Subject: Re: About the usage of throw/catch
From: Erik Naggum <>
Date: 2000/01/10
Newsgroups: comp.lang.lisp
Message-ID: <>

* (ArolAmbler)
| I also weigh in on the presumably more controversial side of even
| return-from as being "dirty", not to mention a go outside of the
| originating tagbody.

  I'd like an example of a GO outside of the "originating TAGBODY" that you
  consider dirty.  (hint: maybe you don't know the language very well...)

| The "dirtiness" arises partly from the lack of reusability of the
| resulting code.

  reusable code is best defined as _functions_ that you can call from other
  bodies or code than the body of code it was originally designed to serve.

  reusable code is worst defined as code that can be copied (i.e., cut and
  paste) from one body of code to another -- yet that is what most people
  consider it to be, mostly because they don't have sufficiently powerful
  function concepts and engage in programming-by-cut-and-paste themselves.

  "reusable code" is nothing more than a new name for "write library code
  whenever you can" which is really nothing more than a way of expressing
  the age-old concept of "abstraction".  of course, when you change focus
  or angle, but keep staring at the same old thing, you need a new name so
  the people who got disappointed the first few times won't notice the very
  same thing you've all been staring at.

| A "clean" piece of code in any language should, ideally, never, EVER, for
| ANY arguments whatsoever, do a non-local transfer of control, of any kind.

  and _I_ think this argument is nothing more than the extremely naïve
  argument used when people want 100% security or want to abolish accidents
  completely, and then they go hunting for someone to sue whenever a
  security violation or an accident happens, as if nature itself offended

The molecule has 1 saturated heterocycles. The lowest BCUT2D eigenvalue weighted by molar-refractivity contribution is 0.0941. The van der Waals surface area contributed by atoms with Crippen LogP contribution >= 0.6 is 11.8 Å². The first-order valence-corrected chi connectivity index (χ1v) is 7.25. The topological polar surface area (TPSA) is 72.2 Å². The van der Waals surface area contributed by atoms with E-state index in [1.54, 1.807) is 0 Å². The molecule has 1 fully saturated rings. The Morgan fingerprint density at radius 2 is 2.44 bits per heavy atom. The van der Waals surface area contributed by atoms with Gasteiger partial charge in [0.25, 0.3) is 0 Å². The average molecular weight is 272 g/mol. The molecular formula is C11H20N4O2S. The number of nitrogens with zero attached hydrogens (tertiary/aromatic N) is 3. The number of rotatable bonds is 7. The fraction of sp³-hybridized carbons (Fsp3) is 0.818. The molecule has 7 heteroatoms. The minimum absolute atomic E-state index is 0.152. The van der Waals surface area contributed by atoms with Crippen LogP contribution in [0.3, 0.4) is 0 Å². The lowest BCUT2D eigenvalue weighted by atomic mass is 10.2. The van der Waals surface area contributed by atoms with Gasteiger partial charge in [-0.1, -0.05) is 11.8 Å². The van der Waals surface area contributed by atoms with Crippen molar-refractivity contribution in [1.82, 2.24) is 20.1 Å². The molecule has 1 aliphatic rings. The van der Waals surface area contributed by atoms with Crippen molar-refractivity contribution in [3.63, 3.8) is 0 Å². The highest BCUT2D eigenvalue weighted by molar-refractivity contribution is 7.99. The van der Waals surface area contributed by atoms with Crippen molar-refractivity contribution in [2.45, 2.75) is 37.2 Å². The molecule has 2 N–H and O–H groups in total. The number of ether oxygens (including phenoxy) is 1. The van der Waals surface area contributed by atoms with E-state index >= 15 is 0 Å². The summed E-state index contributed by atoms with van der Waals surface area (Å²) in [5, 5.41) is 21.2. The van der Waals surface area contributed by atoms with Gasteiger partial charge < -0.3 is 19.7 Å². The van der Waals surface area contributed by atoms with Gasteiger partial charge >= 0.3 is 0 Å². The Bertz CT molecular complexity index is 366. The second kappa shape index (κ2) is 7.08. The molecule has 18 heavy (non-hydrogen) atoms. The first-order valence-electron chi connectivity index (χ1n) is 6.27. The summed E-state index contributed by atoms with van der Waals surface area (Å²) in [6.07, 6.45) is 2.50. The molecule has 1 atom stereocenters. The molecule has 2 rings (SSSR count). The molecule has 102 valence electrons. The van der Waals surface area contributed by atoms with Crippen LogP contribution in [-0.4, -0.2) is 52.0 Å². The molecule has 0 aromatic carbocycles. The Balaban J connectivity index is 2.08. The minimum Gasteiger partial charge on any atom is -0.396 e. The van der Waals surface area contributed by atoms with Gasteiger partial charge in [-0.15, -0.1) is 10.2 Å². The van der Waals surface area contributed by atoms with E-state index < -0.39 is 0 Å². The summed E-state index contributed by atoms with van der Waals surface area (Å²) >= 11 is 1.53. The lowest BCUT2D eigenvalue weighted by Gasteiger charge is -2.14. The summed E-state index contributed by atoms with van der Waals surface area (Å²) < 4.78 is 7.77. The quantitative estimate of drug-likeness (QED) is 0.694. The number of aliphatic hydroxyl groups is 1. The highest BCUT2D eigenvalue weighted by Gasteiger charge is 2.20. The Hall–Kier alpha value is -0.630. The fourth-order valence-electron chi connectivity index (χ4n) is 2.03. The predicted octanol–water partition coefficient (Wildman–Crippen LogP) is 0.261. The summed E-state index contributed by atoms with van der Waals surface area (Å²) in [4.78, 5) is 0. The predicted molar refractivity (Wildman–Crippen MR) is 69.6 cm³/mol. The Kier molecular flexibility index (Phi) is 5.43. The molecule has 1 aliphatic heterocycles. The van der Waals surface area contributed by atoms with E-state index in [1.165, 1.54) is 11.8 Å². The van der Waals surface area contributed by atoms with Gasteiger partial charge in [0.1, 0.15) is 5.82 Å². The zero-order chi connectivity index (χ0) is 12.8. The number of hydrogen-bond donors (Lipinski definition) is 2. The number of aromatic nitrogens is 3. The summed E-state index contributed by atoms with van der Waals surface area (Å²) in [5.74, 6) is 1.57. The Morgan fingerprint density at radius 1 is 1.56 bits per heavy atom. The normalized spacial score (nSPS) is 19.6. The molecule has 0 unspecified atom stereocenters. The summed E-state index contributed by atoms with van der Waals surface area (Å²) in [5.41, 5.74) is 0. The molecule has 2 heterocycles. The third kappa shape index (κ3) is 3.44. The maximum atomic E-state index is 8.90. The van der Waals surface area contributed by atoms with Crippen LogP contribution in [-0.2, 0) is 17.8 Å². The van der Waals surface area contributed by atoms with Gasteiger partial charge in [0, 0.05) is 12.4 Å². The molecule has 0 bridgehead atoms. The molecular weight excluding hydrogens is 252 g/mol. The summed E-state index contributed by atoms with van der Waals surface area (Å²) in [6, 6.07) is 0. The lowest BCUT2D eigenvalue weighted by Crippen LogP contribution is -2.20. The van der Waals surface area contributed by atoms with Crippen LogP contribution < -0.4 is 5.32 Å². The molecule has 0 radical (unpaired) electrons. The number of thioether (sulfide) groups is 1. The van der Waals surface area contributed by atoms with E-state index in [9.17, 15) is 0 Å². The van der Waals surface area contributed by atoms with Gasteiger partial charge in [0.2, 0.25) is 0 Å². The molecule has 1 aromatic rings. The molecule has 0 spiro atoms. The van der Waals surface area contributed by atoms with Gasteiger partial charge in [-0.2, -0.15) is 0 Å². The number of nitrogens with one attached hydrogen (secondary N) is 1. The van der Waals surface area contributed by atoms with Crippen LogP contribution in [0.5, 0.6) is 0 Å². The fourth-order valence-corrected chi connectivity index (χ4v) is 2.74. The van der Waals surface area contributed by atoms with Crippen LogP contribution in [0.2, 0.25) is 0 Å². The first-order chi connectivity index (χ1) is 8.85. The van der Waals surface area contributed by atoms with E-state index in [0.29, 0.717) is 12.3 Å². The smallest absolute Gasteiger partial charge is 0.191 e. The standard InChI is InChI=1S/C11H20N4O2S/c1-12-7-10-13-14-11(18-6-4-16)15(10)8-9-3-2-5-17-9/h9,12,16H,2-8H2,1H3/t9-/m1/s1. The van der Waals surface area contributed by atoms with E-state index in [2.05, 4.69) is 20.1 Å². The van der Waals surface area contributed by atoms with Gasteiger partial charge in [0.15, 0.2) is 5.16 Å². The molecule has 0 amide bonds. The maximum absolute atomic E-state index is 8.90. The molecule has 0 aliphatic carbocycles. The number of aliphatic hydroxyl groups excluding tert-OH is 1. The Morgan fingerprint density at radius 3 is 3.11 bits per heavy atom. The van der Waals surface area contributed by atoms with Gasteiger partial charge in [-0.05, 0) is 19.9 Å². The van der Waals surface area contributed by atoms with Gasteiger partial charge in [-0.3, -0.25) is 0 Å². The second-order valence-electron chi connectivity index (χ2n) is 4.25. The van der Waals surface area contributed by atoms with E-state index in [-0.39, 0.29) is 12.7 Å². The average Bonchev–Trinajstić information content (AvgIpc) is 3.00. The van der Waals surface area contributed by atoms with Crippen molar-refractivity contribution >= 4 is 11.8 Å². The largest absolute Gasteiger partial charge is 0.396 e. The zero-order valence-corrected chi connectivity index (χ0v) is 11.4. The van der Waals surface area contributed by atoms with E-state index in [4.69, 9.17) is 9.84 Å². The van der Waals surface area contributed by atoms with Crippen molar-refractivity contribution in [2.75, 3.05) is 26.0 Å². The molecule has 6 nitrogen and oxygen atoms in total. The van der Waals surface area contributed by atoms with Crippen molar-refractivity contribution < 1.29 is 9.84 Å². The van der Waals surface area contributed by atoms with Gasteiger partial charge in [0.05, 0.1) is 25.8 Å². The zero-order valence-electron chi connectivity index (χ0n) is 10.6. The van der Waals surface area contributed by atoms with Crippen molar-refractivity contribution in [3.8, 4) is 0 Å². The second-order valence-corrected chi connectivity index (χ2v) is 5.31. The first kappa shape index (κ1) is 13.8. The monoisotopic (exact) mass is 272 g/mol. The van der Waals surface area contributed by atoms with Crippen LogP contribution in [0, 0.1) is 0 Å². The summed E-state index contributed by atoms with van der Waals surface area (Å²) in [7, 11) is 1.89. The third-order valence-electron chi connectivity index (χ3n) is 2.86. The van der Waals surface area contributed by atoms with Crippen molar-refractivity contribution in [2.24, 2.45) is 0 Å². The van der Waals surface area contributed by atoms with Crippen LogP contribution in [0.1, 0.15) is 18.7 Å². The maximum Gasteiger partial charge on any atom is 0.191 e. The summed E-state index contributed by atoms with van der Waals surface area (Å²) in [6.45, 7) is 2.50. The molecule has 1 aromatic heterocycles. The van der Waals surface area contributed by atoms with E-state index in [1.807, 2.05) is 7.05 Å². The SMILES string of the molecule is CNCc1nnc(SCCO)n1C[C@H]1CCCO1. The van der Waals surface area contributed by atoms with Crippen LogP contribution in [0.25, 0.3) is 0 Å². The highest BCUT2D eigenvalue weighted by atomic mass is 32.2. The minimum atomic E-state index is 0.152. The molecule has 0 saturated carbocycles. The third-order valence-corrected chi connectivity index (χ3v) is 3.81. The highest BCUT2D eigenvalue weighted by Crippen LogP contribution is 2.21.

them by not submitting to their wishful thinking.

  the answer to such folly as "if only the world were ideal..." is simply:
  "if only the ideals were wordly...".

  I'm not afraid to implement what I think will have an ideal _interface_
  using whatever dirty tricks are _necessary_ (but none beyond that, of
  course).  I don't _want_ people to peek inside my function bodies and
  reuse the code with cut and paste, nor do I want people to fuck with the
  code so there will be hundreds of incompatible versions hacked on by
  people who have no regard for the abstract task it was designed to
  perform -- I want people to call the function when they can and call me
  if they can't.

  the desire to abolish accidents is _highly_ irrational.  the same goes
  for the desire never to see "dirty" code.  what it means is that somebody
  else should pay an enormous price for the wishful thinking to come true,
  which is quite typical of irrational political desires.  for some reason,
  the United States is the only country on earth where accidents don't
  happen -- it's always somebody's fault, and you can sue that somebody for
  _neglect_.  the same goes for "dirty" code -- if you have to code so
  verbosely that you can't finish typing in finite time, that's somehow
  better than using a safe mechanism for non-local transfer of control --
  and the result is the same as the litigous American society: people lose
  the ability to deal with the exceptional that is still within the normal.

  this is not to say that certain tasks cannot be written in some "ideal"
  way according to some otherwordly school of thought, but the belief that
  anybody uses non-local transfer of control _wantonly_ is offensive to any
  competent craftsmen.